Left: Cover of erotic novelette El Fuego de Lesbos by Álvaro Retana, via thecreatorsproject.vice.com / Right: Cover of the erotic magazine Muchas Gracias, 1929. Caption reads: “The machine is working really well today! I’ll be able to answer my thirteen or fourteen suitors.”, via thecreatorsproject.vice.com

The Art of Sicalipsis

Besides being bold in its cheeky representations of sexuality, Spanish erotica was also bold in terms of its aesthetics. Often employing unusual settings and compositions, these images existed somewhere in between documentary photography and pictorialism. While some of these images were crudely pornographic, other relied on the richness of the pictorial language employing a more refined aesthetics. For example, the photographer Laura Brunet modeled the human body in a way that resembles the classical sculpture. The explosion of the erotic in the Spanish mass culture inspired many illustrators and photographers of the time, including a famous photographer Antoni Espulgas. As one of the first Catalan photographers, his work in portraiture and aerial photography enjoyed great recognition. Additionally, he has produced a significant amount of nude photography which set him apart from other photographers of his time. Following these early attempts of erotic fine art photography, the genre was pushed into the mainstream opening doors for many famous icons. The collection of Spanish erotica offers an insight into anxieties present in the Spanish culture in the defiance of traditional cultural norms and the embrace of modernity and sexuality in a way that was ignored by high modernism.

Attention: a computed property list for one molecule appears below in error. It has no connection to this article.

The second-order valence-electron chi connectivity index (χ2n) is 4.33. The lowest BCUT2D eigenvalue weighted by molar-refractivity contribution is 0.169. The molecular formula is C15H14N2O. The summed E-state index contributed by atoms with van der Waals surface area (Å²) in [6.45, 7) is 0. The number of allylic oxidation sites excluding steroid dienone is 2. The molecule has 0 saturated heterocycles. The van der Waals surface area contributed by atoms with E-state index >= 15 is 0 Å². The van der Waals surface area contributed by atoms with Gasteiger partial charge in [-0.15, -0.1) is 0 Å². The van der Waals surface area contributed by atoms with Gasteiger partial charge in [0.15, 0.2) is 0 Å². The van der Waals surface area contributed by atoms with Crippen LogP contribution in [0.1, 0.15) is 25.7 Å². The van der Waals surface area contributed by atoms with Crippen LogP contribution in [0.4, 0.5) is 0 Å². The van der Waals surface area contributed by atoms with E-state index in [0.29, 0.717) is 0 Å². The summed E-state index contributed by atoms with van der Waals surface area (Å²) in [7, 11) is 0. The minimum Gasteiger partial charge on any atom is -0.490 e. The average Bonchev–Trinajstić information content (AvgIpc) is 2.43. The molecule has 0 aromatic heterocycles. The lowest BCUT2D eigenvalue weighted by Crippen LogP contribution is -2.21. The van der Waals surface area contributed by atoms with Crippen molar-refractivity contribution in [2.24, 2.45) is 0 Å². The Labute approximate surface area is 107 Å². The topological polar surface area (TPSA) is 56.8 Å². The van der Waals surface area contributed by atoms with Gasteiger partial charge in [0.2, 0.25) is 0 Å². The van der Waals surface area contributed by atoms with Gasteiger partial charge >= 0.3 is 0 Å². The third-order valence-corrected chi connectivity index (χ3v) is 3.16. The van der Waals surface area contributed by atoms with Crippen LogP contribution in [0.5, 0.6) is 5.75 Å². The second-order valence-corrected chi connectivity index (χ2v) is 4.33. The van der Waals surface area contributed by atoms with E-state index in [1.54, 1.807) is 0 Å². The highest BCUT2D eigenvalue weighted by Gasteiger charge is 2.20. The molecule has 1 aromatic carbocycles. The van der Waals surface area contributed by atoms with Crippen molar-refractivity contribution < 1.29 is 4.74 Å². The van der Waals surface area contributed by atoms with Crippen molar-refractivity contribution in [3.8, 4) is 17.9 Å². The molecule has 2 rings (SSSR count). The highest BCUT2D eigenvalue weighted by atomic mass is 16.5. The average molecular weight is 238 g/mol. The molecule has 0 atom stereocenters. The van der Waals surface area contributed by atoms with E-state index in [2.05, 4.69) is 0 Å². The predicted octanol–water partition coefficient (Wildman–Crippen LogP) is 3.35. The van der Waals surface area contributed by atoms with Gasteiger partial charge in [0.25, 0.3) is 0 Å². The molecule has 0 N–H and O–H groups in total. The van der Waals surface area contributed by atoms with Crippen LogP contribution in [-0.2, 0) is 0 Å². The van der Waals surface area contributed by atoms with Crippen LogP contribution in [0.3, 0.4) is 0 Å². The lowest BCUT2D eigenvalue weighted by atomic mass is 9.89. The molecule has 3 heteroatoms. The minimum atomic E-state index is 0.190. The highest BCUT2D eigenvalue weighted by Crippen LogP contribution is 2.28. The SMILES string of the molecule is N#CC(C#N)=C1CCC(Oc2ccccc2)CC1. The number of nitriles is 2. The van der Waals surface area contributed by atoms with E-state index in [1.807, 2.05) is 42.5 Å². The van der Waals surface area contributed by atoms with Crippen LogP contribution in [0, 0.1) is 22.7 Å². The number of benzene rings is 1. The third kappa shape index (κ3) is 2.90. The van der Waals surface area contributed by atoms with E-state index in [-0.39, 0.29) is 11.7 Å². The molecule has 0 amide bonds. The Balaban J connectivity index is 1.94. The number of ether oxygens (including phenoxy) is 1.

Editors’ Tip: Cultures of the Erotic in Spain, 1898-1939 by Maite Zubiaurre

After discovering a peculiar collection of male and female nudes in an antique shop, the UCLA professor Maite Zubiaurre engaged in the first academic survey of rich visual and textual representations of sexuality and the erotic in Spanish popular culture during the beginning of the twentieth century. Depicting a variety of unorthodox sex acts such as menages a trois, fellatio, cunnilingus, and zoophilia, these images presented a wealth of forgotten and suppressed materials that revealed a subversive countercurrent to the Spanish high culture of the time. 

The book Cultures of the Erotic in Spain, 1898-1939 covers erotic magazines, illustrations, photographs, stereoscopic images, “French” postcards, and pornographic short films, as well as erotic novelettes, texts and images on naturism and nudism, writings on early sexology and psychoanalysis, moral-judicial treatises and philosophical essays on sexual love.

Left: Photograph by Catalan photographer Antoni Esplugas, via thecreatorsproject.vice com / Right: Fotografias artisticas de beldades femeninas.

Laura Brunet – Desnudismo Integral, Una Nueva Vision De La Vida.

Left: Antony Espulgas Photograph, via huffingtonpost.com / Right: Antony Espulgas Photograph.

Laura Brunet – Desnudismo Integral, Una Nueva Vision De La Vida.

Erotic postcard series.

Jose Luis Rado, €œClips from the pornographic short film.

Simon Rivolar, €œLa siesta interrumpida.

Frank,P. Lost Erotica Of Spain Reveals An Overlooked Feminist History, The Huffington Post [September 1,2016]
Noémie J. Open a Treasure Chest of Vintage Spanish Erotica, The Creators Project [September 1,2016]
Zubiaurre, M. Cultures of the Erotic. Spain 1898-1939, Vanderbilt University Press, 2011
UNITED PHOTO PRESS use all images for illustrative purposes only.